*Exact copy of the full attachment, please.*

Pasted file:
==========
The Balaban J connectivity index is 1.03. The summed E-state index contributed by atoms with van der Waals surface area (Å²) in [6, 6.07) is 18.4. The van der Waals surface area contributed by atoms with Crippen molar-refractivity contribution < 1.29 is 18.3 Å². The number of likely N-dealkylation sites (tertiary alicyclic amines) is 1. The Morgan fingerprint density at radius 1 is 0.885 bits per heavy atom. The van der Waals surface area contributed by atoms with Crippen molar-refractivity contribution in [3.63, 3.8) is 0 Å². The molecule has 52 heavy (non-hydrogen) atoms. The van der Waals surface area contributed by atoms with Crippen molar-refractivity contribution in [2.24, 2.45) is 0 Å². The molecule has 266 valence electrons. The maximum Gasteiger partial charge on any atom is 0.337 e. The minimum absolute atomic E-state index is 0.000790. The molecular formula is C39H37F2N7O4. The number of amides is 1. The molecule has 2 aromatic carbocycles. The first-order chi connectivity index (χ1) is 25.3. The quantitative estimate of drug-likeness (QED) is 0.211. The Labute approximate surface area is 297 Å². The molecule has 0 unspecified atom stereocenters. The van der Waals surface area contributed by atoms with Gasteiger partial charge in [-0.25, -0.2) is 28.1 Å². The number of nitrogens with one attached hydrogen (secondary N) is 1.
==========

The Balaban J connectivity index is 1.03. The summed E-state index contributed by atoms with van der Waals surface area (Å²) in [6, 6.07) is 18.4. The van der Waals surface area contributed by atoms with Crippen molar-refractivity contribution < 1.29 is 18.3 Å². The number of likely N-dealkylation sites (tertiary alicyclic amines) is 1. The Morgan fingerprint density at radius 1 is 0.885 bits per heavy atom. The van der Waals surface area contributed by atoms with Crippen molar-refractivity contribution in [3.63, 3.8) is 0 Å². The molecule has 52 heavy (non-hydrogen) atoms. The van der Waals surface area contributed by atoms with Crippen molar-refractivity contribution in [2.24, 2.45) is 0 Å². The molecule has 266 valence electrons. The maximum Gasteiger partial charge on any atom is 0.337 e. The minimum absolute atomic E-state index is 0.000790. The molecular formula is C39H37F2N7O4. The number of amides is 1. The molecule has 2 aromatic carbocycles. The first-order chi connectivity index (χ1) is 25.3. The quantitative estimate of drug-likeness (QED) is 0.211. The Labute approximate surface area is 297 Å². The molecule has 0 unspecified atom stereocenters. The van der Waals surface area contributed by atoms with Gasteiger partial charge in [-0.25, -0.2) is 28.1 Å². The number of nitrogens with one attached hydrogen (secondary N) is 1.